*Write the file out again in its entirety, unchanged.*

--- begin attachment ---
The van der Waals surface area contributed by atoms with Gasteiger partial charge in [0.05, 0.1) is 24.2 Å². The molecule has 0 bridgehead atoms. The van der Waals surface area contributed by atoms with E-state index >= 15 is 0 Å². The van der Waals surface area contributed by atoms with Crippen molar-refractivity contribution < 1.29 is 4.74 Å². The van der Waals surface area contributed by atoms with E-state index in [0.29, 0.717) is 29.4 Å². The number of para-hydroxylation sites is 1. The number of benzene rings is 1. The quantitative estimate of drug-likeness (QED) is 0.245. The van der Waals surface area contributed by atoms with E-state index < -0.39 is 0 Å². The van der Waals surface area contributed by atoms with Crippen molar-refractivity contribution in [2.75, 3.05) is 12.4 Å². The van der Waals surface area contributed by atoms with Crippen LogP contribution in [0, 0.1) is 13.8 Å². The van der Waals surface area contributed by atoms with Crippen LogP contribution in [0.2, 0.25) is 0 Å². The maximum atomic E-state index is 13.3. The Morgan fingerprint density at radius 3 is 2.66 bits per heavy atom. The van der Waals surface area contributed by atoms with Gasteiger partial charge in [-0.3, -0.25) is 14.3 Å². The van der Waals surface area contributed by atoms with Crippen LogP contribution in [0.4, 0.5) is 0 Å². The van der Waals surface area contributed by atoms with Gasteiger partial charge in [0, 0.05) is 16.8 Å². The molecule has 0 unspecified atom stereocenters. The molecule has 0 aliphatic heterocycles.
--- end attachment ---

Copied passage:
The van der Waals surface area contributed by atoms with Gasteiger partial charge in [0.05, 0.1) is 24.2 Å². The molecule has 0 bridgehead atoms. The van der Waals surface area contributed by atoms with E-state index >= 15 is 0 Å². The van der Waals surface area contributed by atoms with Crippen molar-refractivity contribution < 1.29 is 4.74 Å². The van der Waals surface area contributed by atoms with E-state index in [0.29, 0.717) is 29.4 Å². The number of para-hydroxylation sites is 1. The number of benzene rings is 1. The quantitative estimate of drug-likeness (QED) is 0.245. The van der Waals surface area contributed by atoms with E-state index < -0.39 is 0 Å². The van der Waals surface area contributed by atoms with Crippen molar-refractivity contribution in [2.75, 3.05) is 12.4 Å². The van der Waals surface area contributed by atoms with Crippen LogP contribution in [0, 0.1) is 13.8 Å². The van der Waals surface area contributed by atoms with Crippen LogP contribution in [0.2, 0.25) is 0 Å². The maximum atomic E-state index is 13.3. The Morgan fingerprint density at radius 3 is 2.66 bits per heavy atom. The van der Waals surface area contributed by atoms with Gasteiger partial charge in [-0.3, -0.25) is 14.3 Å². The van der Waals surface area contributed by atoms with Crippen LogP contribution in [0.4, 0.5) is 0 Å². The van der Waals surface area contributed by atoms with Gasteiger partial charge in [0, 0.05) is 16.8 Å². The molecule has 0 unspecified atom stereocenters. The molecule has 0 aliphatic heterocycles.